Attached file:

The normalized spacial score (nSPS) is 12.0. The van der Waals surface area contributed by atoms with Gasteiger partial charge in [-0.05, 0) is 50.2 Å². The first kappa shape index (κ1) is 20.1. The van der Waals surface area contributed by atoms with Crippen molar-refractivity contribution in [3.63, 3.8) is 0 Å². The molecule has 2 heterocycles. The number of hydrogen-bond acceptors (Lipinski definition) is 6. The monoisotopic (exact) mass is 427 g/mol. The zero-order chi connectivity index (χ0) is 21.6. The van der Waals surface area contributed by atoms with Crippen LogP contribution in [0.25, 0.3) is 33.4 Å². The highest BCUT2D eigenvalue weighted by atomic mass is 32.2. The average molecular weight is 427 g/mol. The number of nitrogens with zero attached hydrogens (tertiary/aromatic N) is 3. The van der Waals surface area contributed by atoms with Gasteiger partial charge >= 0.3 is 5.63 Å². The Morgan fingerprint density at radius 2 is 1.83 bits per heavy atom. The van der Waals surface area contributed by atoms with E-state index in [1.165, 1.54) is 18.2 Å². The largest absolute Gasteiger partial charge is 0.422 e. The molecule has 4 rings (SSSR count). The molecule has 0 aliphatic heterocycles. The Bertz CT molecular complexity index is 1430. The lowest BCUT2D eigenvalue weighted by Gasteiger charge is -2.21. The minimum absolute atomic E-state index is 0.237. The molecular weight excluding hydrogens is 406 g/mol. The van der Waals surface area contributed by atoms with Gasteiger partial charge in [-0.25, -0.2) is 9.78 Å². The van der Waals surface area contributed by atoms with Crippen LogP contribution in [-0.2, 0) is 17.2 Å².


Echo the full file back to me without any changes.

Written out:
The normalized spacial score (nSPS) is 12.0. The van der Waals surface area contributed by atoms with Gasteiger partial charge in [-0.05, 0) is 50.2 Å². The first kappa shape index (κ1) is 20.1. The van der Waals surface area contributed by atoms with Crippen molar-refractivity contribution in [3.63, 3.8) is 0 Å². The molecule has 2 heterocycles. The number of hydrogen-bond acceptors (Lipinski definition) is 6. The monoisotopic (exact) mass is 427 g/mol. The zero-order chi connectivity index (χ0) is 21.6. The van der Waals surface area contributed by atoms with Crippen LogP contribution in [0.25, 0.3) is 33.4 Å². The highest BCUT2D eigenvalue weighted by atomic mass is 32.2. The average molecular weight is 427 g/mol. The number of nitrogens with zero attached hydrogens (tertiary/aromatic N) is 3. The van der Waals surface area contributed by atoms with Gasteiger partial charge >= 0.3 is 5.63 Å². The Morgan fingerprint density at radius 2 is 1.83 bits per heavy atom. The van der Waals surface area contributed by atoms with E-state index in [1.165, 1.54) is 18.2 Å². The largest absolute Gasteiger partial charge is 0.422 e. The molecule has 4 rings (SSSR count). The molecule has 0 aliphatic heterocycles. The Bertz CT molecular complexity index is 1430. The lowest BCUT2D eigenvalue weighted by Gasteiger charge is -2.21. The minimum absolute atomic E-state index is 0.237. The molecular weight excluding hydrogens is 406 g/mol. The van der Waals surface area contributed by atoms with Gasteiger partial charge in [-0.25, -0.2) is 9.78 Å². The van der Waals surface area contributed by atoms with Crippen LogP contribution in [-0.2, 0) is 17.2 Å².